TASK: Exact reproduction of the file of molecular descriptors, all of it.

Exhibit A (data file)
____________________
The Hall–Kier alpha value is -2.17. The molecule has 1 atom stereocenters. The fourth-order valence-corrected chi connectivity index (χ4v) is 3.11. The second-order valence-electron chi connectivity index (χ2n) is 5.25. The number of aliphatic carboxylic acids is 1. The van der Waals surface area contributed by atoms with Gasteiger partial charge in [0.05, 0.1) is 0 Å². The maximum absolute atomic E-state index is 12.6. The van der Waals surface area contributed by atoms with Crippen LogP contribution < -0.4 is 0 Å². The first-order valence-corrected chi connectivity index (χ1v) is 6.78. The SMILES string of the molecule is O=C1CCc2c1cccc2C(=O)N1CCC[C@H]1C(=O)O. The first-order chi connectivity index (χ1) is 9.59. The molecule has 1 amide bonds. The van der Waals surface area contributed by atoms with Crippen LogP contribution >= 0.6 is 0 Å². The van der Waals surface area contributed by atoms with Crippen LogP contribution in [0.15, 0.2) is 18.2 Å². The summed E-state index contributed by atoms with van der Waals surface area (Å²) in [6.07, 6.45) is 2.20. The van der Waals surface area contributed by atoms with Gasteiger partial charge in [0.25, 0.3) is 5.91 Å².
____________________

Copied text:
The Hall–Kier alpha value is -2.17. The molecule has 1 atom stereocenters. The fourth-order valence-corrected chi connectivity index (χ4v) is 3.11. The second-order valence-electron chi connectivity index (χ2n) is 5.25. The number of aliphatic carboxylic acids is 1. The van der Waals surface area contributed by atoms with Gasteiger partial charge in [0.05, 0.1) is 0 Å². The maximum absolute atomic E-state index is 12.6. The van der Waals surface area contributed by atoms with Crippen LogP contribution < -0.4 is 0 Å². The first-order valence-corrected chi connectivity index (χ1v) is 6.78. The SMILES string of the molecule is O=C1CCc2c1cccc2C(=O)N1CCC[C@H]1C(=O)O. The first-order chi connectivity index (χ1) is 9.59. The molecule has 1 amide bonds. The van der Waals surface area contributed by atoms with Crippen LogP contribution >= 0.6 is 0 Å². The van der Waals surface area contributed by atoms with Crippen LogP contribution in [0.15, 0.2) is 18.2 Å². The summed E-state index contributed by atoms with van der Waals surface area (Å²) in [6.07, 6.45) is 2.20. The van der Waals surface area contributed by atoms with Gasteiger partial charge in [0.25, 0.3) is 5.91 Å².